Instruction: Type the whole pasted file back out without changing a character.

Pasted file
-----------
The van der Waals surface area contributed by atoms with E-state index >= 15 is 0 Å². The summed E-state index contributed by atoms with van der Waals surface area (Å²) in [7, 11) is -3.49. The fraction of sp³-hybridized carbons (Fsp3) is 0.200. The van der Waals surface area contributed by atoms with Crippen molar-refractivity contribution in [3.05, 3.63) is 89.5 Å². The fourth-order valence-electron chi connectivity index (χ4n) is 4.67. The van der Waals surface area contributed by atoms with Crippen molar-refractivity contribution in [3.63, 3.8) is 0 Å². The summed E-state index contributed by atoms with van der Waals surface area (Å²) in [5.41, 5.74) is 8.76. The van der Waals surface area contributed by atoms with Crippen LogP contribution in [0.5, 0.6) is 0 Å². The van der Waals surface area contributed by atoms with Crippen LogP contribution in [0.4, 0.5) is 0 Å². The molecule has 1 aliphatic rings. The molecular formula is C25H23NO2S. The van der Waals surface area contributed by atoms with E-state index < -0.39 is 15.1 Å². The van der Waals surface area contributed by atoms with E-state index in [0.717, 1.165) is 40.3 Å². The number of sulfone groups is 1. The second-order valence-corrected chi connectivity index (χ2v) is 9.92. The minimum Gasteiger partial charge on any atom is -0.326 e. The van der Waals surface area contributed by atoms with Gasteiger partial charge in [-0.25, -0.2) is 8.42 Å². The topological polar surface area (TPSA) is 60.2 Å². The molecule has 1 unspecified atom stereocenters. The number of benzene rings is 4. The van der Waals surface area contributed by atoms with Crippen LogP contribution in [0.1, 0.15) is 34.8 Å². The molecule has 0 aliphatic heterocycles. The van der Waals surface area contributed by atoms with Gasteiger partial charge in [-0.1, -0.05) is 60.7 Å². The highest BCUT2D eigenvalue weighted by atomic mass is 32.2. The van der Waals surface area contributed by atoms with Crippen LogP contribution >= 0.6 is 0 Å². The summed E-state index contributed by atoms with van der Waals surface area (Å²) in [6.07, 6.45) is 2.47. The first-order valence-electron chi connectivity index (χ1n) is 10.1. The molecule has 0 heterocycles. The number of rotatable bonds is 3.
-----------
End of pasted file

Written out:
The van der Waals surface area contributed by atoms with E-state index >= 15 is 0 Å². The summed E-state index contributed by atoms with van der Waals surface area (Å²) in [7, 11) is -3.49. The fraction of sp³-hybridized carbons (Fsp3) is 0.200. The van der Waals surface area contributed by atoms with Crippen molar-refractivity contribution in [3.05, 3.63) is 89.5 Å². The fourth-order valence-electron chi connectivity index (χ4n) is 4.67. The van der Waals surface area contributed by atoms with Crippen molar-refractivity contribution in [3.63, 3.8) is 0 Å². The summed E-state index contributed by atoms with van der Waals surface area (Å²) in [5.41, 5.74) is 8.76. The van der Waals surface area contributed by atoms with Crippen LogP contribution in [0.5, 0.6) is 0 Å². The van der Waals surface area contributed by atoms with Crippen LogP contribution in [0.4, 0.5) is 0 Å². The molecule has 1 aliphatic rings. The molecular formula is C25H23NO2S. The van der Waals surface area contributed by atoms with E-state index < -0.39 is 15.1 Å². The van der Waals surface area contributed by atoms with E-state index in [0.717, 1.165) is 40.3 Å². The number of sulfone groups is 1. The second-order valence-corrected chi connectivity index (χ2v) is 9.92. The minimum Gasteiger partial charge on any atom is -0.326 e. The van der Waals surface area contributed by atoms with Gasteiger partial charge in [-0.25, -0.2) is 8.42 Å². The topological polar surface area (TPSA) is 60.2 Å². The molecule has 1 unspecified atom stereocenters. The number of benzene rings is 4. The van der Waals surface area contributed by atoms with Crippen LogP contribution in [0.1, 0.15) is 34.8 Å². The molecule has 0 aliphatic heterocycles. The van der Waals surface area contributed by atoms with Gasteiger partial charge in [-0.1, -0.05) is 60.7 Å². The highest BCUT2D eigenvalue weighted by atomic mass is 32.2. The van der Waals surface area contributed by atoms with Crippen LogP contribution >= 0.6 is 0 Å². The summed E-state index contributed by atoms with van der Waals surface area (Å²) in [6.07, 6.45) is 2.47. The first-order valence-electron chi connectivity index (χ1n) is 10.1. The molecule has 0 heterocycles. The number of rotatable bonds is 3.